Unfortunately, I don’t see a third world neighborhood pooling resources to build a chip fab plant.

Regarding serviceability, I’d love that so much. I miss the days when a product was expected to work for decades. RoHS and products made with SMT components have created significant barriers in this regard.

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Yes, i understand this , i did build electronics myself. (Measurement devices.) I dont see why it shouldnt be possible to work with socket technology. Even modern cpu´s work with sockets. If this approach would be taken for other electronic equipment one could reuse those chips on other boards.

With FPGA (free programmable gate arrays) its even possible to reconfigure the chip. (If a chip in a current configuration is utilizable as CPU on a computer mainboard, it may serve in the future as controller for household electronic, or easy replaced on the same board.)

I think the technology is there - it just needs some tweaking. Currently the situation is one chip /diode /transistor fails, the complete mainboard is replaced. If these small items get modlularized again - servicing would be possible even with current high frequency circuit.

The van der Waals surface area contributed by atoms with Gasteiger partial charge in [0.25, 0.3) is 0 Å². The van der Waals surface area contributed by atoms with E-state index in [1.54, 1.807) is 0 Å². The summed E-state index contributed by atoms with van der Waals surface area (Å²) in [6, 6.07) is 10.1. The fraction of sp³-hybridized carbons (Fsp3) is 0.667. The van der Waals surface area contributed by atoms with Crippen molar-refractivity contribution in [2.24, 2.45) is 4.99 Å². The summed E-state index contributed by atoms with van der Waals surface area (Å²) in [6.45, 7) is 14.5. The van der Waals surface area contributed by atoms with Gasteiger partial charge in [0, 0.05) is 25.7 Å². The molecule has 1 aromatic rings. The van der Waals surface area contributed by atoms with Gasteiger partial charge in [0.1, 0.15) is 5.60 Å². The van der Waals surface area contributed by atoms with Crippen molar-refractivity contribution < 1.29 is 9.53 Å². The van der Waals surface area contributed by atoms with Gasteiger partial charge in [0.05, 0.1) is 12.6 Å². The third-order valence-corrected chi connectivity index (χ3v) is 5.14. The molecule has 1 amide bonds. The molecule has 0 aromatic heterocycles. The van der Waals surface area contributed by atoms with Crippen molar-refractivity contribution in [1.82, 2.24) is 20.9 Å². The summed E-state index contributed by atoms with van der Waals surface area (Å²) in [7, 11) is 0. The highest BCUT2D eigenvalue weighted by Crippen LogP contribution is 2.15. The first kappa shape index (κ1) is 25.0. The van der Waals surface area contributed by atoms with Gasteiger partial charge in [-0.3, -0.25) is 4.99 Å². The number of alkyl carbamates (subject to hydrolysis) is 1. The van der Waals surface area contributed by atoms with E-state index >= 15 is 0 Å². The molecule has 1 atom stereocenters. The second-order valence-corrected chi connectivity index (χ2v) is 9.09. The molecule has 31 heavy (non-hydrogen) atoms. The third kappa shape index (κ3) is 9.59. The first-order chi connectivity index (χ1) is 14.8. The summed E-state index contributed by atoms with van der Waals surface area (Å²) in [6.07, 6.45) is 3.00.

Each mainboard should have a digital check routine, which identify the broken chip , or a voltage /current measurement for failed parts. I think that would be possible with a 2-10 € chip even for complex boards.


Its not ridiculous. Its logic. Its hypocritical to call someone hypocritical if you have been hypocritical.
I don’t think many people understand this because I see the hypocrisy argument being made quite often. Similarly its not possible to accuse someone of virtue signalling, because to do so is also virtue signalling. And so on.

To add a twist to the tale Behringer is suing the website that reported the factory troubles. The strange thing is that Behringer is suing them not because of the factory report but because in a few articles the Chinese website called Behringers latest products shameless copies. Which is quite something considering how much copying has been going on in China. But in any case you can read up about it here:

Thats not logic… thats pedantic logic, actually not sure its even logic :slight_smile:


I’m wondering where you think the rest of your consumer electronics come from ?

IMO, even if as you all say, all electronics, clothes food mass manufacturers use the same kind of methods, I still think it’s better to take small steps (for example boycotting one of the more outrageous of these actors) than doing nothing.
It’s still a positive with no negatives, whereas the other option is the status quo.